Every winter, a group of my college friends get together to hang out, catch up, and do a bunch of silly physical contests. One that was introduced last year was to do 50 push-ups as fast as you can, and then throw three darts at a dartboard. Your score is your time for the push-ups, with time subtracted based on how close your darts are to the bulls-eye. It’s a pretty fun event.

The catch was, some of us, especially me, took a pretty long time to do 50 push-ups. We were debating this week how many push-ups we should require for this year’s competition. One guy wanted to do 100. I wasn’t too excited about that. Sounds to me like an opportunity for some modeling.

After school on Thursday, I had another teacher time me, got data points for 5, 10, 15 and 30 push-ups, and put together this graph to illustrate my point.

**Quadratic Model:**

which predicts that it’ll take me about 10 minutes to do 50 push-ups and close to 40 minutes for 100 push-ups.

**Exponential Model:**

which predicts that it’ll take me about half an hour to do 50 push-ups and 4 days to do 100 push-ups.

**What’s your conclusion?** Obviously the predictions of the exponential function are pretty outlandish — seems to me that the function should become linear at some point. But the quadratic model seems a bit conservative — I’m pretty skeptical I could do 100 push-ups in under an hour. What are these models most useful for? What do they tell us?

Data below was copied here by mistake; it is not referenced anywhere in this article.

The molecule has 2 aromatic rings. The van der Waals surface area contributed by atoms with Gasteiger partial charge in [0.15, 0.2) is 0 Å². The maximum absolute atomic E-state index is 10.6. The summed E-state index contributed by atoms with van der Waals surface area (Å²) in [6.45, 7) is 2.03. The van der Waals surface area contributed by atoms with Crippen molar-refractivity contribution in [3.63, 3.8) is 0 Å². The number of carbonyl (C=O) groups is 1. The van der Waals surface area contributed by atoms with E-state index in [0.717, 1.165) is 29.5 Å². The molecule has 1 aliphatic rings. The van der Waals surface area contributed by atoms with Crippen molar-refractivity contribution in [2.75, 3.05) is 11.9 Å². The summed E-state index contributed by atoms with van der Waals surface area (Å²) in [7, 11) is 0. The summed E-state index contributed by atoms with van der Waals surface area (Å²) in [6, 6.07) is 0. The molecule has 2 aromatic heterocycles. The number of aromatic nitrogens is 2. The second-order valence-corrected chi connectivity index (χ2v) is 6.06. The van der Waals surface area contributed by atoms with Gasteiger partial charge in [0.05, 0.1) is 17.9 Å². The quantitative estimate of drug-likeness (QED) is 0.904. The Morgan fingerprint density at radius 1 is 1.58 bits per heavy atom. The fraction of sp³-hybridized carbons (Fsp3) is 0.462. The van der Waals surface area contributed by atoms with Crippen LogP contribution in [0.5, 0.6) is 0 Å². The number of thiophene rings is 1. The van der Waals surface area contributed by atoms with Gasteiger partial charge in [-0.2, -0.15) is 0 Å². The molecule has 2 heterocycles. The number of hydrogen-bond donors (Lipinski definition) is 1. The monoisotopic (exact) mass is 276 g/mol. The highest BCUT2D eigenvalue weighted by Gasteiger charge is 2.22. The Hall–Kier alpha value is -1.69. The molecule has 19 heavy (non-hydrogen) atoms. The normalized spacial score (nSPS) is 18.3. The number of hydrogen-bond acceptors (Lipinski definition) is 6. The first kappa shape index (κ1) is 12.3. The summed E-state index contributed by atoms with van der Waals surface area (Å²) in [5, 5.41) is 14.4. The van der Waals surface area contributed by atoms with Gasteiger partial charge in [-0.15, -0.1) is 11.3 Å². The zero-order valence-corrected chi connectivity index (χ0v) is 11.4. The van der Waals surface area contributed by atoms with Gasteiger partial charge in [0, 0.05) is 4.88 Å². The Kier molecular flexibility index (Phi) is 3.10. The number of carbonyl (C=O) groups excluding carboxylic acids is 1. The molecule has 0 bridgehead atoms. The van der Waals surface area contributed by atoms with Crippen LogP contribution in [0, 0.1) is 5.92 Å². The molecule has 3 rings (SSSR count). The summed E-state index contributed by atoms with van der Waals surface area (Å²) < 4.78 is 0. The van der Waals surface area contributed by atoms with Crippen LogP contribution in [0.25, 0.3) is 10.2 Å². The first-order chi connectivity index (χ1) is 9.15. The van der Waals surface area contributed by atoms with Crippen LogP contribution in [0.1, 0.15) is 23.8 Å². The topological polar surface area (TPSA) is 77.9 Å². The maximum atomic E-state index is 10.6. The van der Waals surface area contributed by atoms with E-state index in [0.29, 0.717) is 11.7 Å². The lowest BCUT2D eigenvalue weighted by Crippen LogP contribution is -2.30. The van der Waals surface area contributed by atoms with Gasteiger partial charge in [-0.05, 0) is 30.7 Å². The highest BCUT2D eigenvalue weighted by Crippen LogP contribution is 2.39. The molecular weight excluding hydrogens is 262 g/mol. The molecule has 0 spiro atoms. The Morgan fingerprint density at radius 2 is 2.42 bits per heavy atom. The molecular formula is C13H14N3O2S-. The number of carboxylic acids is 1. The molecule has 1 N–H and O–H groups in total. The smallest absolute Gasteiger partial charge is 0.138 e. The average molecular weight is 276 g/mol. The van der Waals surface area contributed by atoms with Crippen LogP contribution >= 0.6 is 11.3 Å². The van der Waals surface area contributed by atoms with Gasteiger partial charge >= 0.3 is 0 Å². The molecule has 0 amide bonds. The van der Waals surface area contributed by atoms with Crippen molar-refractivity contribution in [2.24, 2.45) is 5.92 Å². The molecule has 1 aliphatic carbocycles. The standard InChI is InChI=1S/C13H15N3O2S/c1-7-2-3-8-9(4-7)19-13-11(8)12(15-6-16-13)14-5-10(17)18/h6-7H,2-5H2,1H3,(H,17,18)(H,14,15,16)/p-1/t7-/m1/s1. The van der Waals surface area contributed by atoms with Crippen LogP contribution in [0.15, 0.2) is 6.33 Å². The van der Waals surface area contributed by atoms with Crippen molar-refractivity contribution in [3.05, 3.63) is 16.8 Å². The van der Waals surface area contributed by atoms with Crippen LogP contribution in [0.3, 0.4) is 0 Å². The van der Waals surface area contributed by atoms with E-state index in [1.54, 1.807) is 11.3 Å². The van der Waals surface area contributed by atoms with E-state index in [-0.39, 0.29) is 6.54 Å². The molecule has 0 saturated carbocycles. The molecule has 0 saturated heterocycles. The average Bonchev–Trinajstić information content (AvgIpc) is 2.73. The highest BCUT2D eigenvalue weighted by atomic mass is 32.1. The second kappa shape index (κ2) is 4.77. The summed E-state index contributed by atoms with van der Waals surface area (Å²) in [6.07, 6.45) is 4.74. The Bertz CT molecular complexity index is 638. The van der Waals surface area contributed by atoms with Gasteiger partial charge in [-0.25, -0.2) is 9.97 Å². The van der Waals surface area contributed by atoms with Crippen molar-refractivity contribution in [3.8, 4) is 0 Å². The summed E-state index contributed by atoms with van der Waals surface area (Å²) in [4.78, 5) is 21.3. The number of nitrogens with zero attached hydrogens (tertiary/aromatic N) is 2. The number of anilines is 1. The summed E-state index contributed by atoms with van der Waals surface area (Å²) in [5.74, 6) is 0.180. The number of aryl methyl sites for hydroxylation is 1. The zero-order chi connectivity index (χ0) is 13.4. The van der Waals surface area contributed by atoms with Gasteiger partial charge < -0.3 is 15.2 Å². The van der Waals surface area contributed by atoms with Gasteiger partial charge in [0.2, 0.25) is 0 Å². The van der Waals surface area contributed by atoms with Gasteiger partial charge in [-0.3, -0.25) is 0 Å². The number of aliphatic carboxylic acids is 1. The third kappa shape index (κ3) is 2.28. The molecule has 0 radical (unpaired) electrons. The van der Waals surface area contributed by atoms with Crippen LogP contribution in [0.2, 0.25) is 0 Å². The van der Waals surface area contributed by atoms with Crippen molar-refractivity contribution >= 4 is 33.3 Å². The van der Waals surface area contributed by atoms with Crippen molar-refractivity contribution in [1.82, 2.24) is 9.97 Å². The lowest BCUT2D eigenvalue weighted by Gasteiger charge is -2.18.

I really want to use something like this later this year — it combines intuition and something concrete that students can see with some fascinating mathematics, and reinforces some ideas that they’ve struggled with — in particular, it underscores the usefulness of function notation, and what that pesky f(50) actually means in a problem. Need to keep thinking about whether this task or something like it will work in my classroom.

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howardat58You could try y = a*x^3 (a times x cubed)

Or more generally any power, but a log transformation of the data is needed before using a curve fitting routine ln(y) = ln(a) + n*ln(x), which now fits a straight line.

But there may be a physical maximum, so (it gets worse) try y = a*tan(kx).

!!!!!

AshliI very much like this for thinking about function notation. Possibly taking the angle that “what is f(45)?” is a waaaay shorter way to say “how long will it take to do 45 push ups according to the model?” It also gets into what is, for me, the point of functions: they have predictive power.